SF may no longer require housing developers to build parking

If you build it, they will come, the saying goes. But that’s exactly the problem when it comes to cars.

City leaders say requiring developers to build parking spaces in new projects invites too many new cars into The City, congesting streets and harming the environment.

Now Supervisor Jane Kim is seeking to rescind a requirement that developers create minimum amounts of parking when they build new housing or commercial property, as part of a larger effort to reform a city policy called “Better Streets.”

“Workers are now biking and taking [ride-hails],” Kim told the San Francisco Examiner Tuesday. “Parking is becoming this archaic concept.”

Archaic may be a slight exaggeration, but the concept does hail all the way back to 1955, when the roads were clear and Muni was less robust, according to advocacy group Livable City. “Rock Around the Clock” by Bill Haley and His Comets topped radio charts when San Francisco leaders first required one new parking space be created with each new dwelling unit built, be that an apartment or a house. In 1985, as car radios tuned to “Wake Me Up Before You Go-Go,” that minimum residential requirement was lowered to one parking space for every four units built.

Currently, the minimums vary across The City, according to the planning department, but are generally one space per unit.

The politically-progressive Kim is not the only one to regard the parking requirements as antiquated. At its meeting on October 18, the Planning Commission voted to recommend the Board of Supervisors adopt Kim’s Better Streets reform package, which includes the proposal to eliminate parking minimums and will also eliminate the ability of developers to make “curb cuts” — driveways and other curb ramps — along transit corridors and bike lanes.

Tom Radulovich, executive director of Liveable City, long worked to bring those proposals forward. For years, he said, San Francisco has “chipped away” at parking minimums, allowing developers to swap parking spaces for bicycle parking in their plans, among other changes.

“Practically anyone who is motivated can get around them,” he said of parking minimums, but the problem is that not every developer knows that. He pointed out that just because minimums are going away, it doesn’t mean developers can’t still provide parking, The City just won’t require them to do so.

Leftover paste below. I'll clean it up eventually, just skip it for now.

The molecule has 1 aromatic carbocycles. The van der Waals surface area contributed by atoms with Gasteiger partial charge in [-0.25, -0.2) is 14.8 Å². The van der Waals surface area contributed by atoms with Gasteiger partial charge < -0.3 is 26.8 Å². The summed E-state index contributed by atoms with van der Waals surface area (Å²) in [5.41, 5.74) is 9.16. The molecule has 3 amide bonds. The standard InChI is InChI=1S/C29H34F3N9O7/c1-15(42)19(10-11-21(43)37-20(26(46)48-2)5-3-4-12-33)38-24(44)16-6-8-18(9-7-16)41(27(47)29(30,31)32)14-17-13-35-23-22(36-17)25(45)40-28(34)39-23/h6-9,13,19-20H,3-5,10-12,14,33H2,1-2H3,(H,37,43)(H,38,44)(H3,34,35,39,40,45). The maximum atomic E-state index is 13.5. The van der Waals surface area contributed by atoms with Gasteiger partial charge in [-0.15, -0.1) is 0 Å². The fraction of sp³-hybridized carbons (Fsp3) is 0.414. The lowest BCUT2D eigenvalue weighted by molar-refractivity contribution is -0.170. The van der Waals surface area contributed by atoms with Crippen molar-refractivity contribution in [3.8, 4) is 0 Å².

“People hear ‘let’s get rid of all cars and all parking,’ well, no,” he said, that’s not what the plan is about.

Housing developers and their political backers also like the idea because it makes development cheaper, possibly paving the way for more housing be built, faster, to alleviate San Francisco’s rental crisis.

“This is the wave of the future,” said Todd David, executive director of Housing Action Coalition, an advocacy group.

David pointed to San Francisco’s self-proclaimed status as a “transit first” city and a need to cut greenhouse gases as compelling reasons to ditch parking. But, he said, it’s also common sense for developers because “they’d rather spend that money building homes,” not parking spaces.

At least one developer agrees with David. Michael Yarne, a co-founder of Social Construct Company with 15 years of experience developing in San Francisco, said building parking can get mighty expensive.

“It can add substantial cost to the project, in some cases perhaps make projects less feasible,” he said, especially when a lack of space on the property forces construction underground. He also said many new renters, who tend to be younger, are turning to bikeshare, Lyft, Uber, e-scooters, and any number of new transportation options to zip around The City.

Yarne famously battled city legislators over allowing more parking at the One Oak project, which is slated to see 304 condos rise near Market Street and Van Ness Avenue, leaving him with plenty of experience wrestling with The City’s parking codes. Despite that history, he said it’s time San Francisco embraced its transit tomorrow.

“Banning parking minimums is a fantastic idea,” he said, adding, “I would even go further to say it’s a no-brainer, particularly for a city that says it wants to be on the bleeding edge of sustainability.”


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